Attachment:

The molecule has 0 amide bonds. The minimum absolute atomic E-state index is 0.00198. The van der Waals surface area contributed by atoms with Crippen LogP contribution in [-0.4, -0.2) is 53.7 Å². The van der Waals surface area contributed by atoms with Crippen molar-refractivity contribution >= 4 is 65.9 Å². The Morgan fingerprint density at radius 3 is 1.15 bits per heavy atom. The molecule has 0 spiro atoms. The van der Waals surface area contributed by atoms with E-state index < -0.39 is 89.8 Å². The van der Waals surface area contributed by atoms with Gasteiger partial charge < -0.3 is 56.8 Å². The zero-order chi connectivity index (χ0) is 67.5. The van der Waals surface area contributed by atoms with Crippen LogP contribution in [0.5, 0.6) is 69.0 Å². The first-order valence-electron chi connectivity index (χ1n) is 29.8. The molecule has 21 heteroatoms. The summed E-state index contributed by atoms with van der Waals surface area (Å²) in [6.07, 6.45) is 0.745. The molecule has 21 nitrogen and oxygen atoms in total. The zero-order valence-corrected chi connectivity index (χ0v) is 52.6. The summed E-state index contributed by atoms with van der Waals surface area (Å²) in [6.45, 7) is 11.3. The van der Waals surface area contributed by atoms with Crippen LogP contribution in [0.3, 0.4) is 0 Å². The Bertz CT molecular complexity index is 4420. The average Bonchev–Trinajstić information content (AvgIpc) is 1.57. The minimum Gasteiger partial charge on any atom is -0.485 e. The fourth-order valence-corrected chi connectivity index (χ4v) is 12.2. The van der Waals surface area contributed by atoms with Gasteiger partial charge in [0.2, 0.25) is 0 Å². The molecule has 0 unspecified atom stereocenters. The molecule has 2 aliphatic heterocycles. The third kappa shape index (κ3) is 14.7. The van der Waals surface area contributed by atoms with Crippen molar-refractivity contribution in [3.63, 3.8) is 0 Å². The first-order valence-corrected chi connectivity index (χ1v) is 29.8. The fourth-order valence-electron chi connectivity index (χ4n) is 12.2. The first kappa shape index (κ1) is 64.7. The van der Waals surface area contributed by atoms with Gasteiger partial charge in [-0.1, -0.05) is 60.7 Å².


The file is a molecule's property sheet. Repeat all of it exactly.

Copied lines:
The molecule has 0 amide bonds. The minimum absolute atomic E-state index is 0.00198. The van der Waals surface area contributed by atoms with Crippen LogP contribution in [-0.4, -0.2) is 53.7 Å². The van der Waals surface area contributed by atoms with Crippen molar-refractivity contribution >= 4 is 65.9 Å². The Morgan fingerprint density at radius 3 is 1.15 bits per heavy atom. The molecule has 0 spiro atoms. The van der Waals surface area contributed by atoms with E-state index < -0.39 is 89.8 Å². The van der Waals surface area contributed by atoms with Gasteiger partial charge < -0.3 is 56.8 Å². The zero-order chi connectivity index (χ0) is 67.5. The van der Waals surface area contributed by atoms with Crippen LogP contribution in [0.5, 0.6) is 69.0 Å². The first-order valence-electron chi connectivity index (χ1n) is 29.8. The molecule has 21 heteroatoms. The summed E-state index contributed by atoms with van der Waals surface area (Å²) in [6.07, 6.45) is 0.745. The molecule has 21 nitrogen and oxygen atoms in total. The zero-order valence-corrected chi connectivity index (χ0v) is 52.6. The summed E-state index contributed by atoms with van der Waals surface area (Å²) in [6.45, 7) is 11.3. The van der Waals surface area contributed by atoms with Crippen LogP contribution in [0.3, 0.4) is 0 Å². The Bertz CT molecular complexity index is 4420. The average Bonchev–Trinajstić information content (AvgIpc) is 1.57. The minimum Gasteiger partial charge on any atom is -0.485 e. The fourth-order valence-corrected chi connectivity index (χ4v) is 12.2. The van der Waals surface area contributed by atoms with Gasteiger partial charge in [0.2, 0.25) is 0 Å². The molecule has 0 unspecified atom stereocenters. The molecule has 2 aliphatic heterocycles. The third kappa shape index (κ3) is 14.7. The van der Waals surface area contributed by atoms with Crippen molar-refractivity contribution in [3.63, 3.8) is 0 Å². The first-order valence-corrected chi connectivity index (χ1v) is 29.8. The fourth-order valence-electron chi connectivity index (χ4n) is 12.2. The first kappa shape index (κ1) is 64.7. The van der Waals surface area contributed by atoms with Gasteiger partial charge in [-0.1, -0.05) is 60.7 Å².